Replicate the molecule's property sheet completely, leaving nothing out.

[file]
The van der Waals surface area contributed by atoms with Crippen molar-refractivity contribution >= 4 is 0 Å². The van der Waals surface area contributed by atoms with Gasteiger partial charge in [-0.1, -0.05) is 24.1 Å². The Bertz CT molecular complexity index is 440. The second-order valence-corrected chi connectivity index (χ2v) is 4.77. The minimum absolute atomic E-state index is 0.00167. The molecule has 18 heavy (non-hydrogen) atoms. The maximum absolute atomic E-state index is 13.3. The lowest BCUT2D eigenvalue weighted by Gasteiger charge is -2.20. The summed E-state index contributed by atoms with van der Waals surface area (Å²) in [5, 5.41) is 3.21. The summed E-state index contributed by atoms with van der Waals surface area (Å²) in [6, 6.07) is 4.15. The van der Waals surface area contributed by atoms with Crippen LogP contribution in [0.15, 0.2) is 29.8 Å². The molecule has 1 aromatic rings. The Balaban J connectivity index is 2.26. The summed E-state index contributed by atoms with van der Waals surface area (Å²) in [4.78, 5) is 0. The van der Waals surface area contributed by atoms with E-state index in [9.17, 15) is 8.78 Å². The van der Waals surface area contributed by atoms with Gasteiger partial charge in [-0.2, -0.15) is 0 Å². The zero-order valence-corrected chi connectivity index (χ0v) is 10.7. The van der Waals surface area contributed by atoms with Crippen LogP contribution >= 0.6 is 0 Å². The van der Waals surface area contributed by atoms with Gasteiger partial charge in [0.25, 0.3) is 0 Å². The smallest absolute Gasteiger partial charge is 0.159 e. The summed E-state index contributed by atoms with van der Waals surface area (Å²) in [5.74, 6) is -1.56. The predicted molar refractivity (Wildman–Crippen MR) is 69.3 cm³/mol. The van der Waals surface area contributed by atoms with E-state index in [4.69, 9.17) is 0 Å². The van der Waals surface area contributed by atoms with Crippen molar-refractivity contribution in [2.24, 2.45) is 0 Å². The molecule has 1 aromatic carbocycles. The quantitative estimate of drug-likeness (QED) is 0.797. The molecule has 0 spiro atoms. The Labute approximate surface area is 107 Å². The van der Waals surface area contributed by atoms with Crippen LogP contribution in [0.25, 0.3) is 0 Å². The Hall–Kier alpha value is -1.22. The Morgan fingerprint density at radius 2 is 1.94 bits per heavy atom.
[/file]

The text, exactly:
The van der Waals surface area contributed by atoms with Crippen molar-refractivity contribution >= 4 is 0 Å². The van der Waals surface area contributed by atoms with Gasteiger partial charge in [-0.1, -0.05) is 24.1 Å². The Bertz CT molecular complexity index is 440. The second-order valence-corrected chi connectivity index (χ2v) is 4.77. The minimum absolute atomic E-state index is 0.00167. The molecule has 18 heavy (non-hydrogen) atoms. The maximum absolute atomic E-state index is 13.3. The lowest BCUT2D eigenvalue weighted by Gasteiger charge is -2.20. The summed E-state index contributed by atoms with van der Waals surface area (Å²) in [5, 5.41) is 3.21. The summed E-state index contributed by atoms with van der Waals surface area (Å²) in [6, 6.07) is 4.15. The van der Waals surface area contributed by atoms with Crippen LogP contribution in [0.15, 0.2) is 29.8 Å². The molecule has 1 aromatic rings. The Balaban J connectivity index is 2.26. The summed E-state index contributed by atoms with van der Waals surface area (Å²) in [4.78, 5) is 0. The van der Waals surface area contributed by atoms with E-state index in [9.17, 15) is 8.78 Å². The van der Waals surface area contributed by atoms with Gasteiger partial charge in [-0.2, -0.15) is 0 Å². The zero-order valence-corrected chi connectivity index (χ0v) is 10.7. The van der Waals surface area contributed by atoms with Crippen LogP contribution >= 0.6 is 0 Å². The van der Waals surface area contributed by atoms with Gasteiger partial charge in [0.25, 0.3) is 0 Å². The smallest absolute Gasteiger partial charge is 0.159 e. The summed E-state index contributed by atoms with van der Waals surface area (Å²) in [5.74, 6) is -1.56. The predicted molar refractivity (Wildman–Crippen MR) is 69.3 cm³/mol. The van der Waals surface area contributed by atoms with E-state index in [4.69, 9.17) is 0 Å². The van der Waals surface area contributed by atoms with Crippen molar-refractivity contribution in [2.24, 2.45) is 0 Å². The molecule has 1 aromatic carbocycles. The quantitative estimate of drug-likeness (QED) is 0.797. The molecule has 0 spiro atoms. The Labute approximate surface area is 107 Å². The van der Waals surface area contributed by atoms with Crippen LogP contribution in [0.25, 0.3) is 0 Å². The Hall–Kier alpha value is -1.22. The Morgan fingerprint density at radius 2 is 1.94 bits per heavy atom.